Begin at the Pilgrims’ settlement in Plymouth and follow Route 3 south to the Sagamore Bridge, an engineering marvel when it opened in 1935. Cross the bridge into Sagamore, where you can see artisans’ handiwork at Pairpoint Glass, the nation’s oldest glassworks; it opened in 1837.
In nearby Sandwich, the Cape’s oldest town, the Thornton W. Burgess Museum pays homage to its native son, who penned the classic children’s story The Adventures of Peter Cottontail.
Heading east on Route 6A, the road meanders through the quintessential Cape villages of Barnstable, Yarmouth, Dennis and Brewster. This area is known for hip boutiques and smooth beaches, and it’s dotted by weathered-shingled cottages, quaint bed-and-breakfasts and sprawling resorts. But you can still find freshwater ponds and lakes; there are several at Nickerson State Park in Brewster.
Cape Cod National Seashore
North of Orleans, Route 6 runs up the Outer Cape and the rugged fishing villages of Eastham, where you’ll find an entrance to the Cape Cod National Seashore. When Henry David Thoreau visited the shore of Cape Cod in the mid-1800s, he wrote that “A man may stand there and put all of America behind him.” A century later, President John F. Kennedy designated that same land as the Cape Cod National Seashore, which encompasses more than 44,000 acres of pristine beaches and marshland on the Commonwealth’s easternmost edge.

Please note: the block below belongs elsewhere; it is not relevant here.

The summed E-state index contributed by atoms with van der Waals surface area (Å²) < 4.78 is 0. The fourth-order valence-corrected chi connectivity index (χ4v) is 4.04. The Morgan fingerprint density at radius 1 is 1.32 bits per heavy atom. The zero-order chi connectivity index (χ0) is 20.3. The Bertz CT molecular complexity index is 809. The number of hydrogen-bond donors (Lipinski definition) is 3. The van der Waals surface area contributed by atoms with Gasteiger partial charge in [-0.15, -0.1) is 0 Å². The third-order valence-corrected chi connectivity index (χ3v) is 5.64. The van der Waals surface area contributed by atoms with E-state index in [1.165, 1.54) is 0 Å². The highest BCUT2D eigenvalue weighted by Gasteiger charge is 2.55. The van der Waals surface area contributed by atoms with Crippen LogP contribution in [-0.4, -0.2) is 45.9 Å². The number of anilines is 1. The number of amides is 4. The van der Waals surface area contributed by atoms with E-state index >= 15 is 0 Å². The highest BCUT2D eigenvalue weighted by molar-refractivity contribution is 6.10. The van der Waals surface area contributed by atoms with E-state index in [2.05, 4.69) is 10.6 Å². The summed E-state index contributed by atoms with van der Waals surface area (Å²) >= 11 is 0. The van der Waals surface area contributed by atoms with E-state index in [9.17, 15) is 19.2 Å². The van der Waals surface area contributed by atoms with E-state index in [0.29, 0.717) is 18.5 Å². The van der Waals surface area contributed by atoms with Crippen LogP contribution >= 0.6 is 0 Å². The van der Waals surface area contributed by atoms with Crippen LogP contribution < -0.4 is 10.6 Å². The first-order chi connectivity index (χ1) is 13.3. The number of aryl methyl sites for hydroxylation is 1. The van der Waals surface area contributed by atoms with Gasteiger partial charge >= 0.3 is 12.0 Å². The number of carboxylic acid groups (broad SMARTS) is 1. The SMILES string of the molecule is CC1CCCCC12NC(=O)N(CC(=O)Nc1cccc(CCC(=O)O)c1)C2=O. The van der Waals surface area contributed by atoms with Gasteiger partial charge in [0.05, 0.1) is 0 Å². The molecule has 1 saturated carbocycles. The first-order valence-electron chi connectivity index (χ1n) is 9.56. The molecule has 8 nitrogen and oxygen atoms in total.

Farther up Route 6A, you’ll hit Wellfleet, where you’ll find the Wellfleet Bay Wildlife Sanctuary; and Truro, the breathtaking dunes of which are a timeless testament to the Atlantic Ocean’s relentless power and a must-see on any Cape Cod vacation.
With its windswept vistas and haunting light, Provincetown at the Cape’s northern tip has long been an inspiration to artists of every medium, including actors, writers and playwrights. Provincetown was the first spot where the Pilgrims landed. A commemorative 252-foot-high Pilgrim monument marks the event.